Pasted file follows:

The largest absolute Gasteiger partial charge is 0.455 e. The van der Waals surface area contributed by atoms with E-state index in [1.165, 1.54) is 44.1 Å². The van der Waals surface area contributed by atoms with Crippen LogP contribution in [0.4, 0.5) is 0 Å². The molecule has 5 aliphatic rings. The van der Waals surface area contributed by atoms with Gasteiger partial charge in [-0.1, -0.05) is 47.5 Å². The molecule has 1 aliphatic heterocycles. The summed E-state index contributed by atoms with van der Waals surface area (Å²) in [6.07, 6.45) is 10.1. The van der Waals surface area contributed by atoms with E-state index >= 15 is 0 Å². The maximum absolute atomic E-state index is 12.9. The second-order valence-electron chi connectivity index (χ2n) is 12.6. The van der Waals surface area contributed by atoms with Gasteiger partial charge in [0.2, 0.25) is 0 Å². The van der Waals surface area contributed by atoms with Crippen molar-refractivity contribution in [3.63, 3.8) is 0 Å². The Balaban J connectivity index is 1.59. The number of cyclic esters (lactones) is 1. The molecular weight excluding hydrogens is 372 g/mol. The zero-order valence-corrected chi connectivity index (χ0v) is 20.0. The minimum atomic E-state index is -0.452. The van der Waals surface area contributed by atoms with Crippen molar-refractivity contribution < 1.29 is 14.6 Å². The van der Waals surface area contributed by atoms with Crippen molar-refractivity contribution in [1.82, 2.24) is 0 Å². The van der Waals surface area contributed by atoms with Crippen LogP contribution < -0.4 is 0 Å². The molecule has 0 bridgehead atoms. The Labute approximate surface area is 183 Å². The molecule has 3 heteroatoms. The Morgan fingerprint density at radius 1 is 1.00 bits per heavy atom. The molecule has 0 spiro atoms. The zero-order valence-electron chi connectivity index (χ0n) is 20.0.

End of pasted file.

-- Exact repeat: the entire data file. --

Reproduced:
The largest absolute Gasteiger partial charge is 0.455 e. The van der Waals surface area contributed by atoms with E-state index in [1.165, 1.54) is 44.1 Å². The van der Waals surface area contributed by atoms with Crippen LogP contribution in [0.4, 0.5) is 0 Å². The molecule has 5 aliphatic rings. The van der Waals surface area contributed by atoms with Gasteiger partial charge in [-0.1, -0.05) is 47.5 Å². The molecule has 1 aliphatic heterocycles. The summed E-state index contributed by atoms with van der Waals surface area (Å²) in [6.07, 6.45) is 10.1. The van der Waals surface area contributed by atoms with E-state index >= 15 is 0 Å². The maximum absolute atomic E-state index is 12.9. The second-order valence-electron chi connectivity index (χ2n) is 12.6. The van der Waals surface area contributed by atoms with Gasteiger partial charge in [0.2, 0.25) is 0 Å². The van der Waals surface area contributed by atoms with Crippen molar-refractivity contribution in [3.63, 3.8) is 0 Å². The Balaban J connectivity index is 1.59. The number of cyclic esters (lactones) is 1. The molecular weight excluding hydrogens is 372 g/mol. The zero-order valence-corrected chi connectivity index (χ0v) is 20.0. The minimum atomic E-state index is -0.452. The van der Waals surface area contributed by atoms with Crippen molar-refractivity contribution < 1.29 is 14.6 Å². The van der Waals surface area contributed by atoms with Crippen molar-refractivity contribution in [1.82, 2.24) is 0 Å². The van der Waals surface area contributed by atoms with Crippen LogP contribution < -0.4 is 0 Å². The molecule has 0 bridgehead atoms. The Labute approximate surface area is 183 Å². The molecule has 3 heteroatoms. The Morgan fingerprint density at radius 1 is 1.00 bits per heavy atom. The molecule has 0 spiro atoms. The zero-order valence-electron chi connectivity index (χ0n) is 20.0.